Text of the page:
If pastors came close to their congregants and learned what their daily God-ordained work entails, they could powerfully influence and encourage people to move from spiritual babyhood to Christian maturity. It is highly significant that when Jesus called Simon and his brother Andrew, He said, “ ‘Follow me, and I will make you fishers of men’ ” (Matt. 4:19). Their call to ministry was couched in words that connected with their daily work and even intimated that their methods might be related to skills that they had already developed.
What congregants need to learn is how to turn ordinary labor into witnessing opportunities. It is easy to forget that the three angels’ messages encompass more than just “a day” but Jesus as Creator; our rest in His salvation; and, significantly enshrined in the pivotal Sabbath command, God’s mandate for humans to work six days a week. Witnessing for Jesus Christ is not merely a Sabbath-afternoon activity but a whole-life focus.
Work is not an unfortunate survival necessity to be (reluctantly) relinquished each week to somehow honor God but an opportunity for Christians to extend their influence, a natural mingling with the people4 that offers many chances to bless others in practical and spiritual ways. The Bible begins with work: the creative work of God. In fact, Genesis is built around the theme of God’s work.5 Even more pertinently, Genesis focuses on the theme of “blessing,” and forms of this word appear about 88 times in Genesis, more than any other book in the Bible.6
Of course, blessing is at the core of the Sabbath. Thus work (rightly appreciated) and Sabbath are intimately linked by the concept of blessing. For the mature Christian, this link both leads to practical assistance to others and sharing the good news of Jesus. This daily focus on others, on both their spiritual and physical needs, transforms milk-dependent baby Christians into mature teachers of their workplace colleagues. It also allows people to be creative, to work with God in their own Holy Spirit–anointed skills.
The mature Christian
The pastor does not need to be the expert lawyer, car mechanic, computer programmer, hospital cleaner, or supermarket supervisor when he or she coaches members of his or her congregation. By patient listening, the pastor can discover what the different types of work essentially involve. Then together, the pastor and congregant can learn how to meet the needs of the people in these various work environments and how to bid these fellow workers to follow Jesus.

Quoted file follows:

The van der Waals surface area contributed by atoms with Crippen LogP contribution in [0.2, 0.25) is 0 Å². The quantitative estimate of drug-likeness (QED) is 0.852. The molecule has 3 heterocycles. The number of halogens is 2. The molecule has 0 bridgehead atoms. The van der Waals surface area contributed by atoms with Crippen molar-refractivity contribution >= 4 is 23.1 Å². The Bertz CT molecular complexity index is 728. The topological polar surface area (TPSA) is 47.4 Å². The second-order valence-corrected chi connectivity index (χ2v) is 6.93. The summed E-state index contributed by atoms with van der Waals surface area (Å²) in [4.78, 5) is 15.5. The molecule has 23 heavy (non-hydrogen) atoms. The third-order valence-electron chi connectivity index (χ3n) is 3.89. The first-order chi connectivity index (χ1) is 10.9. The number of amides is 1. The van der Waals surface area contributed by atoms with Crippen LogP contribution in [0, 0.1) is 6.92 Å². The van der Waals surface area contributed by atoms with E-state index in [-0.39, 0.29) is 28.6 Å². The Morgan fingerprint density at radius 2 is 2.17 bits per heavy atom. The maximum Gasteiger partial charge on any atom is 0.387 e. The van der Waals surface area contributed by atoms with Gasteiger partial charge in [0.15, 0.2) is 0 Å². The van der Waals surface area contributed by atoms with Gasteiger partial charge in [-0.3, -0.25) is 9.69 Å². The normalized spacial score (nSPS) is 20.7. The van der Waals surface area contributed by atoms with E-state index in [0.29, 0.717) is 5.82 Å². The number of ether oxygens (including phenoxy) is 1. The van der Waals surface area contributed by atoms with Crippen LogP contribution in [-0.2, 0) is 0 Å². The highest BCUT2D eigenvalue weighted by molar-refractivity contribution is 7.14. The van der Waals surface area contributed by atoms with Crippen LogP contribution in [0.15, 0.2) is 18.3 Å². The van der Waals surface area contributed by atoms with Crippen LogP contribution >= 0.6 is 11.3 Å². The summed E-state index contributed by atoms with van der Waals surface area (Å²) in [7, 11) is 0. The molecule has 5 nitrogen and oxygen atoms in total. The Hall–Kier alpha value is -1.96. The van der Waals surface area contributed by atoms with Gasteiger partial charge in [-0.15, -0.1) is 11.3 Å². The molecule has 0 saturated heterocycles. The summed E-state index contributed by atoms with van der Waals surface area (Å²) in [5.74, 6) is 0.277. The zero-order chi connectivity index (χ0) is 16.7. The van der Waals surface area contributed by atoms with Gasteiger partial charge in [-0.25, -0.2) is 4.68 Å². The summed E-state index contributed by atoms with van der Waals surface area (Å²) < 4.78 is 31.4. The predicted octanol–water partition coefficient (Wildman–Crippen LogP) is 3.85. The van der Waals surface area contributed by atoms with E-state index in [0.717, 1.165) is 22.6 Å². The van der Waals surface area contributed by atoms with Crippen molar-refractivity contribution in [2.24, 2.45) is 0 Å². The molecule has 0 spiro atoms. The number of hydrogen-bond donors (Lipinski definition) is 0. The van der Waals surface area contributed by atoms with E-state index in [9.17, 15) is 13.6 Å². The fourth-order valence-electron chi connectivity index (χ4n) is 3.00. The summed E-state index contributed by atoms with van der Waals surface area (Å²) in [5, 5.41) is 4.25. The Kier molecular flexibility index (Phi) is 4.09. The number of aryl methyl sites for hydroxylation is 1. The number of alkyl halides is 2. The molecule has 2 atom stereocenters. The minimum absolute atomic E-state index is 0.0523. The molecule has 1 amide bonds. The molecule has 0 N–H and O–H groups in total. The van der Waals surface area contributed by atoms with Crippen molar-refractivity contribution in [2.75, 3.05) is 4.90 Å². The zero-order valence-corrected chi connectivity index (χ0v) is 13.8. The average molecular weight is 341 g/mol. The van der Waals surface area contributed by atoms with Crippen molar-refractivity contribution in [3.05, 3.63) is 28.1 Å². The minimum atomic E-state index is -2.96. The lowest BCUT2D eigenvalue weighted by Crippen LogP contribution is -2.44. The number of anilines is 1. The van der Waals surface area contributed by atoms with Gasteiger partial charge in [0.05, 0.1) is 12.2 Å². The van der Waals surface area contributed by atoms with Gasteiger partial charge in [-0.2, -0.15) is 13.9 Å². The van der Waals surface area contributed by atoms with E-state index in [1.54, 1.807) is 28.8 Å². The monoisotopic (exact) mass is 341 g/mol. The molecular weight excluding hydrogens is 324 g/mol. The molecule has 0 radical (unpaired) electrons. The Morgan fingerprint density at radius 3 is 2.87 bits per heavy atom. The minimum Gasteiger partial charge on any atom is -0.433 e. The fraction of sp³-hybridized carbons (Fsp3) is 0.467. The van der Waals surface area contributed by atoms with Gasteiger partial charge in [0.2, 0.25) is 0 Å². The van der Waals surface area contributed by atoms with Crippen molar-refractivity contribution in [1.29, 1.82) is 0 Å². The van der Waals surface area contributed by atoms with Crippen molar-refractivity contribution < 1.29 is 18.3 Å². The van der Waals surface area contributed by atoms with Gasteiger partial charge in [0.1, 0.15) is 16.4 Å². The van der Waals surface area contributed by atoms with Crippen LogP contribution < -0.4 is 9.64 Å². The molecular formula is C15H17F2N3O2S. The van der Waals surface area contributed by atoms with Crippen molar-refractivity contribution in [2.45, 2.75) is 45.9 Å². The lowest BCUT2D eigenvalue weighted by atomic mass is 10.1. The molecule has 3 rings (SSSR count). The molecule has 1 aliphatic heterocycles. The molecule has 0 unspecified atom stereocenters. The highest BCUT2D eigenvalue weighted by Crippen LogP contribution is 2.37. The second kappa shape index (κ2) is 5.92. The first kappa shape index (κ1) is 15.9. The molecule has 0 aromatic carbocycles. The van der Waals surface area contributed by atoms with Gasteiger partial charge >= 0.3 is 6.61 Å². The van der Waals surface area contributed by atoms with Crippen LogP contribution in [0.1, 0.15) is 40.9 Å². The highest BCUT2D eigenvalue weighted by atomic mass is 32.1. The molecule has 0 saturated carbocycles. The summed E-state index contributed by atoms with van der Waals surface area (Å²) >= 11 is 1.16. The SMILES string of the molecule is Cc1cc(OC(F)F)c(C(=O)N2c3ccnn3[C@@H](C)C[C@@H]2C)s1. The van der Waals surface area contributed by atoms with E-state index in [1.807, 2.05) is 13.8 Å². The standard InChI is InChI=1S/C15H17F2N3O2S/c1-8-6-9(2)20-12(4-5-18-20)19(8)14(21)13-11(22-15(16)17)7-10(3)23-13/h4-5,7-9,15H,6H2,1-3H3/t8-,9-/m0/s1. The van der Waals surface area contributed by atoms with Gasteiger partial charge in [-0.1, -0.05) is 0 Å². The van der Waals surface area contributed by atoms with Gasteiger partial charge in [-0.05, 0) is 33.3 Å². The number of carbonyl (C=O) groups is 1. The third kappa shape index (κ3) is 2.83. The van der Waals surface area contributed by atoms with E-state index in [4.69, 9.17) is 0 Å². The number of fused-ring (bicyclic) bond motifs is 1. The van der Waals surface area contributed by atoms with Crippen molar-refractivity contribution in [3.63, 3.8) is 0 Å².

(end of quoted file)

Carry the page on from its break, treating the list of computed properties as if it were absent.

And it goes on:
A pastor will lead mature Christians in appropriate Bible study, training and equipping them to develop skills in the presentation of God’s Word, enabling them to reach others by word and example, which is in the truth of Jesus Christ, not just doctrine. As the pastor joins congregants in understanding the Bible, he or she helps spiritual babies become teachers of God’s Word. Importantly, this coaching partnership extends the pastor’s immediate sphere of influence into the community.
An example of the value of lay initiatives is church planting, usually lay-led enterprises. While church plants represent only a small proportion of the total attendance within a conference, they contribute a noticeably higher proportion of total baptisms.7 But imagine if the workplace of each congregant was a lay-led outreach initiative! What a harvest for Jesus there could be. All too often, outreach is seen as a pastoral activity, and the skills of others lie dormant and unrecognized until they become confirmed milk-sucking babies.
The COVID-19 pandemic has shown how drastically both work and worship can be impacted and how important both these activities are. People have had to rapidly learn to do both in very different ways, and this has not been easy. But this challenge gives us an opportunity to rethink not only how Christians “do” church but also how they approach work.
Milk-dependent Christians need more sermons to watch in the comfort of their homes. But pastors can help move congregants from being mere consumers of Christian milk to thinking about how they can use their work opportunities to bless others. The disaster of underemployment or unemployment can become an opportunity for learning a new approach to combining work with outreach. May God help us lift Jesus and His righteousness high so that, through His Holy Spirit, spiritual babies can be turned into teaching witnesses and point others, as Hebrews says, to look “forward to a city that has foundations, whose designer and builder is God” (Heb. 11:10).
- Translation from William Barclay, The Letter to the Hebrews (Edinburgh, UK: Saint Andrew Press, 1957), 47.
- Scripture is from the English Standard Version.
- Ellen G. White, “The Need of a Revival and a Reformation,” Advent Review and Sabbath Herald, February 25, 1902, 1, https://documents.adventistarchives.org/Periodicals/RH/RH19020225-V79-08.pdf.
- Ellen G. White, The Ministry of Healing (Mountain View, CA: Pacific Press Pub. Assn., 1905), 143.
- Elizabeth Ellen Ostring, Be a Blessing: The Theology of Human Work in the Narrative of Genesis (Eugene, OR: Wipf and Stock, 2016).
- Christopher Wright Mitchell, The Meaning of BRK “to Bless” in the Old Testament, Society of Biblical Literature Dissertation Series 95 (Atlanta, GA: Scholars Press, 1987), 185; Gordon J. Wenham, Genesis 1–15, Word Biblical Commentary, vol. 1 (Waco, TX: Word Books, 1987), 275; Gordon J. Wenham, Story as Torah: Reading the Old Testament Ethically (Edinburgh: T&T Clark, 2000), 20, footnote.
- Personal communication from Sven Östring, North New South Wales Conference, Australia, where church plant baptisms were 2.8 times the conference average.